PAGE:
♦■ They met faculty members on an informal basis and reacted normally . . . "hey, these guys are human." They began to
learn the UBC student tradition, Tuum Est.
- It is on this last item that We have a point of discussion.
Throughout the conference discussion group leaders and
most upperclassmen kept pointing out the tradition of self
discipline and student autonomy enjoyed by members of the
Alma Mater Society. At almost every turn delegates were reminded of these. When the question of censorship of The Ubyssey arose they were told that UBC student press has a tradition of self reliance and autonomy. Students are responsible,
they were told.
During discussions of student government and administrative oontrol they were handed the same story. Similarly
.during, the discussion of student discipline.
'■'  They were led. to believe that as university students they
were going to be given the privilege of thinking for themselves.
By Saturday night delegates had begun to feel they were
being accepted as part of an intelligent, responsible student
They were soon disillusioned. Committee members roared
(some staggered) into a party in one of the huts and gayly
(some slurredly) announced that it was time for all "children"
to go to bed.
It's too bad such a well organized, well conducted conference should fall down on this one important point.
Brings to mind the old saying; practice what you preach.
"By 1966," said the professor, "we will have lost UBC
through Los Angelization.
X: V^By;1966,"Jje^aW,"UBC will be two-thirds blacktop.
"By 196!,;there will be 20,000 students and 10,000 cars, all
of them converging on campus for 8:30 (or perhaps, by then,
7:S0> lectures.   '
"By 1966," said, the professor, "the question will be whether
the uniyersity is big enough for farms and multicolored parking lots."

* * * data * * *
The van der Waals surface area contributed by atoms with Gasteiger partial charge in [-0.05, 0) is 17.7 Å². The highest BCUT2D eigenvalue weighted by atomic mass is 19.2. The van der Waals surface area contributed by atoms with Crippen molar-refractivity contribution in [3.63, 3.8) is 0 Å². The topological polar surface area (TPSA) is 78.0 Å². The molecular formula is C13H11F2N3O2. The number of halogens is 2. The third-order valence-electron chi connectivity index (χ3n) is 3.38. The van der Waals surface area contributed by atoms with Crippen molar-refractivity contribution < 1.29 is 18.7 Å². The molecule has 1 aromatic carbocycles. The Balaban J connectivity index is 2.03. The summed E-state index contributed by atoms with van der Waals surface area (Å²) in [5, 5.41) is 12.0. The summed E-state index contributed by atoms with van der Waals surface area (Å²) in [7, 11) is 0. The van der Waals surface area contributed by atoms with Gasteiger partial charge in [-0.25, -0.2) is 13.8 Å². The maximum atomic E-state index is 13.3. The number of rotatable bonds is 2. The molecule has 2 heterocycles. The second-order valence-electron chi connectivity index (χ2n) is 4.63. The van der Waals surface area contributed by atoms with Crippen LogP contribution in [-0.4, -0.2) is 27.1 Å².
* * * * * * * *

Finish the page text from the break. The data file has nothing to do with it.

"Will there be a place for the automobile on campus by
1966?" he asked.
"Already, access roads to the campus are outmoded and
dangerous," he said.
By 1966, we will have lest UBC through Los Angelization.
But how? To freeways? To overpasses and underpasses?
To helicopters? To parkades? To buses? Or to Buster's?
It's almost 1962.
Letters to the Editor
The Ubysseyy,
Dear Sir:
At noon October 2, I witnessed, in front of the Buchanan building, a soapbox-speaker
who was sincerely trying to
impress upon a very small
segment of the student body,
the importance of donating
blood to the Red Cross blood
drive, presently staged at the
Speaking as a foreign student, I must say that I was
disgustect with the apparent
lack of nianners, common decency and sensitivity, as displayed by a handful of members of this group.
Indeed,   the   man   was   not
dressed  a  la  Continental,  did
not sport Italian shoes, and did„
not convey a presently so pop-5
ular and thus so needed, feeling of confidence; but he was
fighting  possibly   for  the  life
of one of his ignorant oppos-
ers, whether this entered their
obviously very   limited- minds
or   not.   Furthermore   he   did
have  the   courage   to   express'
his beliefs and. that, for sure, is
a  concept unheard .of by the
youngsters in question.
I am to ,a great extent
against the annual initiation
rituals as practised in European universities, but in the
above case a three or four
week course in the principles
of "How to dry oneself behind
the ears,'' would have borne
surprisingly   sweet  fruits.
I was glad to notice that several listeners felt the way I
did and acted accordingly,
while the majority followed
Pilate's gesture.
I wonder if any of the kids,
when in urgent need of a few
pints of the life-giving fluid,
will remember whether his
particular lunchbag hit target
that day or not!
Yours trulv,
Arts I.
Morality conflict
The Ubyssey,
Dear Sir:
I have been following with
interest the morality conflict
in your paper for the past several weeks, and I am disgusted. It seems that Mr. Dickinson
is the only student on campus
who is completely unafraid to
defend his beliefs openly, and
I offer him my most sincere
congratulations. The world is
suffering today because there
are not enough people with his
"pomposity" and "lack of
As to his reference facts—I
have recently returned from a
prolonged visit.to Sweden, and
I will vouch that conditions of
morality in that nation are deplorable, so his facts are not
"completely in error."
Also, (for Mr. Robertson's
edification) there is an old saying about truth springing from
the mouths of drunks and innocent babes, so perhaps Mr.